Here’s the d’var Torah Rabbi Rachel offered yesterday at CBI. (Cross-posted to Velveteen Rabbi.)
This week’s Torah portion, Behar-Bechukotai, teaches that every seventh year we must give the land a rest. Every seventh day we get Shabbat, a time to rest and be renewed; every seventh year the earth deserves the same thing.
This is called the shmita year — in English, “Sabbatical.” And this year right now — 5775 — is a shmita year, which means that all over the world people have been talking and thinking and praying about how we can best care for our earth.
This week’s portion also teaches us about the yovel, or Jubilee. After seven sevens of years, we reach the 50th year, a Jubilee year, during which all debts are canceled and all property is returned to its original owner. Or, I should say, its original Owner-with-a-capital-O, because one of the themes of this Torah portion is that the earth belongs to God and we are merely resident on it. As God says in this week’s portion, גרים ותושבים אתם עמדי –– “Y’all are resident-strangers with Me.”
This is a familiar category. Torah frequently speaks in terms of Israelites, outsiders, and the גר תושב (ger toshav), or resident alien — someone who is not originally of our community but is resident with us and among us. It’s a lovely inversion of the norm to say that even we “insiders” in the community are ultimately resident strangers, because when it comes to the planet, the planet belongs to God and we’re merely borrowing space on it for the short spans of our lives.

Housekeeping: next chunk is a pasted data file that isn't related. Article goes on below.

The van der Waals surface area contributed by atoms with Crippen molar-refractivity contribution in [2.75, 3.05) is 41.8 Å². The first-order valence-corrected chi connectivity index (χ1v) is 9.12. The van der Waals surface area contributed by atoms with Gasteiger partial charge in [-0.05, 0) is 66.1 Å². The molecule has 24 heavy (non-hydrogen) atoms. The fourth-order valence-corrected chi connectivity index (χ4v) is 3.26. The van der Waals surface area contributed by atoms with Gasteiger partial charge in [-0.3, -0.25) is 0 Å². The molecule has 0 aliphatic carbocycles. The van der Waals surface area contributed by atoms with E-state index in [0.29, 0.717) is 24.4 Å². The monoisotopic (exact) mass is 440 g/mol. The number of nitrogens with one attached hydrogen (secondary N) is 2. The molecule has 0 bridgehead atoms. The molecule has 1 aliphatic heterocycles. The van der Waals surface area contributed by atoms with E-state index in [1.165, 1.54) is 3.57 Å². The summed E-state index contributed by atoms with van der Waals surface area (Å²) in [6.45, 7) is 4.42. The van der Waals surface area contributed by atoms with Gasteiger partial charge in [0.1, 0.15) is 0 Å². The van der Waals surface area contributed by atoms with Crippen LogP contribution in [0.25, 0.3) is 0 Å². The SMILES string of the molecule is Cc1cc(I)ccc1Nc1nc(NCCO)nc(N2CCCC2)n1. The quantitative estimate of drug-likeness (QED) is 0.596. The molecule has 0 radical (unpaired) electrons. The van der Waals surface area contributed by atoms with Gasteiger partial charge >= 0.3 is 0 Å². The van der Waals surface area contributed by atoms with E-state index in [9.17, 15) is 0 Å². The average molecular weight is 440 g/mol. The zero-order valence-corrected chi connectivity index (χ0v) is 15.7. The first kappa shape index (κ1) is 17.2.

Earlier this week I studied a beautiful Hasidic teaching about the verse “Y’all are resident-strangers with Me.” Usually we understand it to mean what I just said — that we are גרים ותושבים, resident strangers, on the earth which belongs to God. But the Hasidic master known as the Degel Machaneh Efraim offers a poignant alternative reading.
He cites a verse from psalms: “I am a stranger in the land; do not hide Your mitzvot from me.” (Psalm 119:19) Someone who is a stranger, he points out, has no one close to them with whom they can connect and tell the happenings of their day. A גר תושב / ger toshav is inevitably lonely. When such a person does find a friend, he writes, then they can joyously pour out everything which has been in their heart.
Here’s where he makes a radical move. He says that the Holy One of Blessing is a lonely stranger in this world, because there is no one with whom God can connect wholly.
Let me say that again. God is a גר תושב / ger toshav.
God is a resident alien, a lonely stranger, existentially alone. This insight really moved me. I know that we all have times of feeling alone, and the insight that God too feels this way — that our loneliness is a reflection of the Divine loneliness — changes how I relate to those feelings of loneliness.
The Degel finds a hint of this in the psalm he cited. “I am a stranger in the land,” said the psalmist — as if to say, ‘God, like You I am a stranger in this world, so don’t hide Your connective-commandments from me!’ The psalmist is saying: God, like You I am essentially alone. I yearn for Your mitzvot, Your connective-commandments, to alleviate my loneliness. And God yearns for us in return.
God is the lonely stranger, all alone in the world. We are the friend God finds, and when God finds us, God can pour out all of what is on God’s heart — in the form of Torah and mitzvot, our stories and our opportunities for connection with God.
“Y’all are resident-strangers with Me” can mean: y’all are strangers just as I, God, am a stranger. Y’all feel loneliness just as I, God, feel loneliness. And because we are together with God in this condition of loneliness and yearning for connection, we are never truly alone.
My thanks are due to my hevruta partners Rabbi David Markus and Rabbi Cynthia Hoffman who studied this text from the Degel with me.